Stacy Goodwin Lightfoot has been appointed the University of Tennessee at Chattanooga’s first vice chancellor for diversity and engagement.
She will join UTC effective July 1.
Lightfoot has spent her career guiding low-income and first-generation students to succeed in higher education. She comes to UTC after spending the last 12 years with the Public Education Foundation (PEF), most recently as the organization’s executive vice president.
PEF is a nonprofit organization that provides training, research and resources to teachers, principals and schools in Hamilton County and the surrounding area.
“I am not only thinking about what this appointment means for me, but also what it means for the University, for the city of Chattanooga and for young women of color: To be the first woman of color in a cabinet-level position,” Lightfoot said. “It is life-changing for me.”
In announcing the selection, UTC Chancellor Steven Angle pointed to Lightfoot’s track record of innovation and support and her ability to leverage resources and partnerships in fostering meaningful and inclusive experiences that lead to student success.
Lightfoot, who has a history of working for education reform, recently concluded her third year as chair of the Chancellor’s Multicultural Advisory Council.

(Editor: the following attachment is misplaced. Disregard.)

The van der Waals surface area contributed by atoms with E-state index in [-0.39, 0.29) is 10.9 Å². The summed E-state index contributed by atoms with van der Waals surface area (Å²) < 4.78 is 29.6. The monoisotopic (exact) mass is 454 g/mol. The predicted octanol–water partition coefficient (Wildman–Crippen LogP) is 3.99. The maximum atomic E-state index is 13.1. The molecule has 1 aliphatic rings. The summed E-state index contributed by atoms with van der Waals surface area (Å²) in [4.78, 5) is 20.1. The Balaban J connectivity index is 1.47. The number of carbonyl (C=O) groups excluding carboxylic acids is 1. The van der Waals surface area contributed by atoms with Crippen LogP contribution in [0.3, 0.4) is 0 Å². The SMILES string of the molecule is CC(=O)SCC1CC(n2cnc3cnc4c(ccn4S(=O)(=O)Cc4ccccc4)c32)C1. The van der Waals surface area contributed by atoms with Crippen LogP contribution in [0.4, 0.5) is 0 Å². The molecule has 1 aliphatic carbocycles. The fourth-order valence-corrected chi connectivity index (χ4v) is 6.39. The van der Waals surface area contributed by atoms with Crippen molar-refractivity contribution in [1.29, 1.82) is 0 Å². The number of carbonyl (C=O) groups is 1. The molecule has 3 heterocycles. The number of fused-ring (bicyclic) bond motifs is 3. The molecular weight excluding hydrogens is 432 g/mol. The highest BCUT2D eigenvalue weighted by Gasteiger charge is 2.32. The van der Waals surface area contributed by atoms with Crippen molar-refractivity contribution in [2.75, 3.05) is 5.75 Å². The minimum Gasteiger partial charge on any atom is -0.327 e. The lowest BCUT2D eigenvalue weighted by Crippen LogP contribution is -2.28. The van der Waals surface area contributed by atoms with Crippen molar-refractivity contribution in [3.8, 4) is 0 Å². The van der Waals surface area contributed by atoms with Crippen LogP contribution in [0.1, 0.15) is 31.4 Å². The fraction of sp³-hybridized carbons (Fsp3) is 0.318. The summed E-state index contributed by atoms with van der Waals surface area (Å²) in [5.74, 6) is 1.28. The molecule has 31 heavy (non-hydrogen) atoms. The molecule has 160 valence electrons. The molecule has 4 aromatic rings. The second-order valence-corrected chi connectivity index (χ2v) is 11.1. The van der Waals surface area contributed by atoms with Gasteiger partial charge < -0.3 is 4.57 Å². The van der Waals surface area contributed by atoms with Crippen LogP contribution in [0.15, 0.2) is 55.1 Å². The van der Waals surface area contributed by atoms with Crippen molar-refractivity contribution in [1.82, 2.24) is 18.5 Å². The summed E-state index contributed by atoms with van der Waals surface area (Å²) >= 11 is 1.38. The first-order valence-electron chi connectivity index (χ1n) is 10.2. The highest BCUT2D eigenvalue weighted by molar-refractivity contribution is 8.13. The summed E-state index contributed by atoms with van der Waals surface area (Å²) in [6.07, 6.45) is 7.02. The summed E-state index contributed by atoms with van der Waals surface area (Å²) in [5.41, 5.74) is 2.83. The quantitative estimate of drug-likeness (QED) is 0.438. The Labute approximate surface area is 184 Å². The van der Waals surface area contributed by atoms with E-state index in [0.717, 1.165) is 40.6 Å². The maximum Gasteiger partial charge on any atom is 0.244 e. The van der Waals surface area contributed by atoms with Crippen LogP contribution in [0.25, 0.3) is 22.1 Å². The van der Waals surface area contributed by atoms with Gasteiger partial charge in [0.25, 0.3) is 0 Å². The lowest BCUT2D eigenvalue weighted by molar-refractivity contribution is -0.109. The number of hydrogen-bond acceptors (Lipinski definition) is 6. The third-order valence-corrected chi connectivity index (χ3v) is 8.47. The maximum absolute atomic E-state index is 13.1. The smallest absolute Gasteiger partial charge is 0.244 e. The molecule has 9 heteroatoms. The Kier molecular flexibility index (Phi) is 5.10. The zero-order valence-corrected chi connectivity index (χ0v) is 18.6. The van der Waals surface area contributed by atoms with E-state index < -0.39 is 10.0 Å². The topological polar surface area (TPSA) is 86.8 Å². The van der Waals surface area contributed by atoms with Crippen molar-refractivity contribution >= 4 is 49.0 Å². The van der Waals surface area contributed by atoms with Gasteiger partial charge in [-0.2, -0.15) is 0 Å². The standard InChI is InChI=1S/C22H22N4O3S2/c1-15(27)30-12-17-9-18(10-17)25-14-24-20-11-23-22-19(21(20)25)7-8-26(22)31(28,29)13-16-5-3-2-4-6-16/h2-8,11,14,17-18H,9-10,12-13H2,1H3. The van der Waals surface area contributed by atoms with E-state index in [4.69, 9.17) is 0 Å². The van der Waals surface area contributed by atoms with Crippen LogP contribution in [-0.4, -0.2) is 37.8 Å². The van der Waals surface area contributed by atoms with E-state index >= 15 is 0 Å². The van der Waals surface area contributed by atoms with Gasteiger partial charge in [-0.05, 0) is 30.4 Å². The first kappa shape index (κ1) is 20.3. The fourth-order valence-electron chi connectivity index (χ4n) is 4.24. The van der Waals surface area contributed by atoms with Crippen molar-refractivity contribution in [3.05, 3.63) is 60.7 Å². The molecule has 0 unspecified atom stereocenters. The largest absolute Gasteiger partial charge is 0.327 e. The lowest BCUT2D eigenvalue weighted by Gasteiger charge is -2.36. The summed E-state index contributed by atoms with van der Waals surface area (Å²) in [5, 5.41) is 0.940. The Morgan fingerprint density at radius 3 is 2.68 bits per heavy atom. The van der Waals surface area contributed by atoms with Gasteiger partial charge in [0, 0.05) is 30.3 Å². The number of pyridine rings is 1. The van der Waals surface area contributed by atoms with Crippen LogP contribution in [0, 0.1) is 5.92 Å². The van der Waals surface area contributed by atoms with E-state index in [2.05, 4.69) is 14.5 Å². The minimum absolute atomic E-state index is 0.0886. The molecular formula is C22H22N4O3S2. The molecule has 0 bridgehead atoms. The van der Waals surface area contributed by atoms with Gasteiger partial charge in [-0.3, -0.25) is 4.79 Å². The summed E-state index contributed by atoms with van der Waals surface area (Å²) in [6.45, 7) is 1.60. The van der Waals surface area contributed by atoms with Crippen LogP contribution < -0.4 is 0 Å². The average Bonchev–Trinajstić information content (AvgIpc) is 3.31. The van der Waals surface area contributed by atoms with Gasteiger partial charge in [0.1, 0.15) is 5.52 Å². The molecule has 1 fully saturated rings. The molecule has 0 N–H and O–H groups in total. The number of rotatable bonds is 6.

“Stacy brings a wealth of experience, insight and relational resources to our campus,” Angle said. “She will provide leadership in diversity and engagement work, including equity-driven initiatives, compliance and accountability for diversity and inclusion elements of our strategic plan.”
Lightfoot received a bachelor’s degree in communication from DePauw University in Greencastle, Indiana, and a master’s in international service from the University of Roehampton in London, England.
Her international experiences also include studying abroad at Temple University’s Rome, Italy, campus and at the University of Technology in Kingston, Jamaica.
A native of Chattanooga, Lightfoot was the daughter of a single mother. Her life story positions her as an expert able to speak from the heart about closing opportunity gaps faced by many economically disadvantaged and historically marginalized students.
“Statistics suggested that I would continue to live in poverty, work a low-wage job and not obtain a college degree,” she shared. “If a poor, black girl from the east side of Chattanooga can overcome barriers to attend college on full financial aid package and study abroad in Italy, other students can do it, too.”
In January 2016, Lightfoot was part of the launch of PEF’s STEP-UP Chattanooga program, a high school internship that has connected more than 1,300 low-income students to Chattanooga’s top companies and organizations.
The passionate advocate for young people was invited in May 2015 to testify before the U.S. Senate Committee on Health, Education, Labor and Pensions on what low-income and first-generation students need to know to make informed decisions about college.
She returned to Washington, D.C., in 2017 to speak to congressional staff about simplifying the federal financial form. Lightfoot has been named a Woman of Distinction of Greater Chattanooga. She is a member of Alpha Kappa Alpha Sorority, Inc. and the National College Attainment Network.